Energy Crisis in Pakistan

Topics: Nuclear power, World energy resources and consumption, Energy development Pages: 10 (2525 words) Published: March 20, 2011

2.Pakistan’s Energy Sector
2.1Energy Supply
2.2Energy Consumption
3.Sources of Energy in Pakistan
3.1Non-renewable resources (Fossil fuels)
Petroleum products
b).Natural Gas
3.2Renewable Resources
a).Hydro power
oCurrent Hydropower stations
oPotential Hydropower stations
3.3Alternative Energy Sources
c).Agricultural biomass /biodiesel

4.Causes of Energy Crisis
4.1Growing Energy Demand
4.2Lack of proactive and integrated planning for production of energy 4.3Imbalanced energy mix
4.4Non-utilization of enormous indigenous energy resources a).Thar Coal
b).Hydal power generation
5.Consequences of Energy Crisis
5.1Economic Factors
5.2Agriculture Sector
5.3Industrial Sector
5.5Social Issues

7.Recommendation/Solutions of Energy Crisis
7.1Judicious energy use/saving unecessary energy usage
oelectricity saving devices
oAwareness campaign for energy saving
oReduction in unnecessary transportations
oInstallation of effective equipment/energy efficient in industries oDecreasing line/transmission losses
7.2Developing new energy resources
oTapping indigenous resources
oUsing renewable resources (water) by constructing new dams and hydro power plants oImport of natural gas
oUtilizing alternative energy resources
Wind power
Biodiesel /Biomass
oEnhancing civilian nuclear capacity
1.Introduction :

Energy is considered to be life line of any economy and most vital instrument of socioeconomic development of a country. Energy is pivotal in running machinery in factories and industrial units, for lighting our cities and powering our vehicles etc.

There has been an enormous increase in the demand of energy as a result of industrial development and population growth, in comparison to enhancement in energy production. Supply of energy is, therefore, far less than the actual demand, resultantly crisis has emerged. An energy crisis can be defined as any great bottleneck (or price rise) in the supply of energy resources to an economy.

2.Pakistan’s Energy Sector:

Pakistan’s energy infrastructure is not well developed, rather it is considered to be underdeveloped and poorly managed. Currently the country is facing severe energy crisis. Despite of strong economic growth and rising energy demand during past decade, no serious efforts have been made to install new capacity of generation. Moreover, rapid demand growth, transmission losses due to outdated infrastructure, power theft, and seasonal reductions in the availability of hydropower have worsened the situation. Consequently, the demand exceeds supply and hence load-shedding is a common phenomenon through power shutdown.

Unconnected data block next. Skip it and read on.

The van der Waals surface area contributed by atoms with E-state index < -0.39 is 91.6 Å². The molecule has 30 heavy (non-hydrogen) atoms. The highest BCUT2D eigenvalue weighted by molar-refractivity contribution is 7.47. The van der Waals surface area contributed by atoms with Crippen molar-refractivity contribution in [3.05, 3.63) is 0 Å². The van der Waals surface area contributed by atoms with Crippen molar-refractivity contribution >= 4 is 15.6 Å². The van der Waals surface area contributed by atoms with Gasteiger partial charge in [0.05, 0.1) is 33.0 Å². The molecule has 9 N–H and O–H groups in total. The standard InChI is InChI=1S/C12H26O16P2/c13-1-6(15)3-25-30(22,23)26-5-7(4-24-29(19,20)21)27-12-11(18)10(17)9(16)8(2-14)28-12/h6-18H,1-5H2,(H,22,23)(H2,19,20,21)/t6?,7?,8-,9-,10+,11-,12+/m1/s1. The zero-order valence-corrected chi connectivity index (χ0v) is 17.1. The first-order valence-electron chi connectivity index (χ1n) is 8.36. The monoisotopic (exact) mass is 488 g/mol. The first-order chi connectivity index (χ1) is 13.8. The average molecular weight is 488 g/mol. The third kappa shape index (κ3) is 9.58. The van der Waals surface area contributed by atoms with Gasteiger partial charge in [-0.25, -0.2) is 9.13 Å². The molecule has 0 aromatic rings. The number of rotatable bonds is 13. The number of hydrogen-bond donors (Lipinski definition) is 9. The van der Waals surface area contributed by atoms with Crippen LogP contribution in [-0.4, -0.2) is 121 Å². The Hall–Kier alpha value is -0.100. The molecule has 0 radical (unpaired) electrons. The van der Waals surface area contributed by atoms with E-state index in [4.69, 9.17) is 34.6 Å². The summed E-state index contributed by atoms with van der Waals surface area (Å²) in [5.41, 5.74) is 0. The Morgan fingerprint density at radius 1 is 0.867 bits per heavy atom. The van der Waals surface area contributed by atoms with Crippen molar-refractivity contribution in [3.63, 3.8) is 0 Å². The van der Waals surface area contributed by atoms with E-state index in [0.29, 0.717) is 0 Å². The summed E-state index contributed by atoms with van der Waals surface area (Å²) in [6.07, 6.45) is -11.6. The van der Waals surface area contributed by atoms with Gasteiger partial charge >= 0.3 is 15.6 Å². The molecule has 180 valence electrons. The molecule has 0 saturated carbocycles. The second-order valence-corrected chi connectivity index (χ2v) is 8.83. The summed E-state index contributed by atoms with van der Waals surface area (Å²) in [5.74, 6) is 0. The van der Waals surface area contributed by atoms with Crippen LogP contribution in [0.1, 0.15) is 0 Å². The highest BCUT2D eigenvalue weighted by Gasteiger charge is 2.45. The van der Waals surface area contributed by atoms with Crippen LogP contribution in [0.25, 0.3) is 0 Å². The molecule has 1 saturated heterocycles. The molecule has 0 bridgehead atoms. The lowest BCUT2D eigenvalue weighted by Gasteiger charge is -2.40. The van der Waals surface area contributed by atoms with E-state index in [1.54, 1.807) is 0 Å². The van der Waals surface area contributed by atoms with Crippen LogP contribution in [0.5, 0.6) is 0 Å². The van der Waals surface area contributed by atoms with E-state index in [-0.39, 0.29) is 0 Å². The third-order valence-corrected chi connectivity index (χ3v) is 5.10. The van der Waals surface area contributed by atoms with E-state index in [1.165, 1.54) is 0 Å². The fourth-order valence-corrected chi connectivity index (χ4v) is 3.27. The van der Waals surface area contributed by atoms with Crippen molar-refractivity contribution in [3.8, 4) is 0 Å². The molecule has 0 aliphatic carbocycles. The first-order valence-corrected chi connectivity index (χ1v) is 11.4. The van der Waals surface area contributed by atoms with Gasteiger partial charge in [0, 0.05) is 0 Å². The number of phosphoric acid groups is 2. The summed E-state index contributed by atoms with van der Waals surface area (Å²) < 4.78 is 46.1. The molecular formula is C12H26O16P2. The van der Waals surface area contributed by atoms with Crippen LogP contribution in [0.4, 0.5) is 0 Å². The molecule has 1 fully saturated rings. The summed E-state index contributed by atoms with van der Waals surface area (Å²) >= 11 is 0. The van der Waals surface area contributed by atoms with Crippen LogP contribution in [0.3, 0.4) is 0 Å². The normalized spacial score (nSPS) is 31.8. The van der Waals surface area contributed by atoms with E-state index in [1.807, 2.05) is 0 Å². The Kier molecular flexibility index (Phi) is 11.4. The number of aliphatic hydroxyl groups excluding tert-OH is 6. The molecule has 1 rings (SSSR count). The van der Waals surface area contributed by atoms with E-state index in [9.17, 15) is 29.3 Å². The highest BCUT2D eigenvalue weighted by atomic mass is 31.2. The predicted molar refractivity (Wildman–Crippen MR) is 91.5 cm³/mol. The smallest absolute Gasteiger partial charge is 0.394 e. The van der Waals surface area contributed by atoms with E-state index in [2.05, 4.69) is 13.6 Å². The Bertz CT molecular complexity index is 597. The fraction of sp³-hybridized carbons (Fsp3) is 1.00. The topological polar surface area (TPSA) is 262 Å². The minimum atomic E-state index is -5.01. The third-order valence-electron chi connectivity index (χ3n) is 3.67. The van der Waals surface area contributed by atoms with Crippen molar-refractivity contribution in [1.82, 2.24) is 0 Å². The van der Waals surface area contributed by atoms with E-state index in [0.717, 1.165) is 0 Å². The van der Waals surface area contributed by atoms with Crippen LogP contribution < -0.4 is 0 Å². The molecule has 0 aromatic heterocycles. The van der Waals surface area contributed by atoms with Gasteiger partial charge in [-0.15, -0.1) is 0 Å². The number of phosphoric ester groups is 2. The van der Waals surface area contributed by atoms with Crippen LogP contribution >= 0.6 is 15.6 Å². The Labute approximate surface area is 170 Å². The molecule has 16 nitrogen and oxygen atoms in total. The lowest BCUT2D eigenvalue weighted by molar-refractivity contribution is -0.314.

2.1Energy Supply :

During 2009-10, Energy supply and per capita availability of energy witnessed a decline of 0.64 % and 3.09 % respectively in comparison to previous year.

Pakistan needs around 15,000 to 20000 MW electricity per day, however, currently it is able to produce about 11,500 MW per day hence there is a shortfall of about 4000 to 9000 MW per day. This shortage is badly hampering the economic growth of the country.

2.2Energy Consumption :

Pakistan’s energy consumption is met by mix of gas, oil, electricity, coal and LPG sources with different level of shares. Share of gas consumption stood at 43.7 %, followed by oil 29.0 percent, electricity 15.3 percent, coal 10.4 percent and LPG 1.5 percent.

3.Sources of Energy in Pakistan:

3.1Non-renewable resources (Fossil fuels): [Limited – Expensive]

Non renewable resources are primarily fossil fuels emanating from remains/decomposition of animals and plants deposited deep into the earth crust and converted into oil and gas. These resources cannot be replenished. There are three main types of fossil fuels: coal, petroleum, natural gas...

References: :
Economic Survey of Pakistan 2009-10
Fact File : Energy Crisis in Pakistan June 2008 – Islamabad Policy Research Institute (IPRI)
Energy Demand in Pakistan: A Disaggregate Analysis by Muhammad Arshad Khan, Senor Research Economist & Usman Ahmed, Staff Economist, Pakistan Institute of Development Economics, Islamabad
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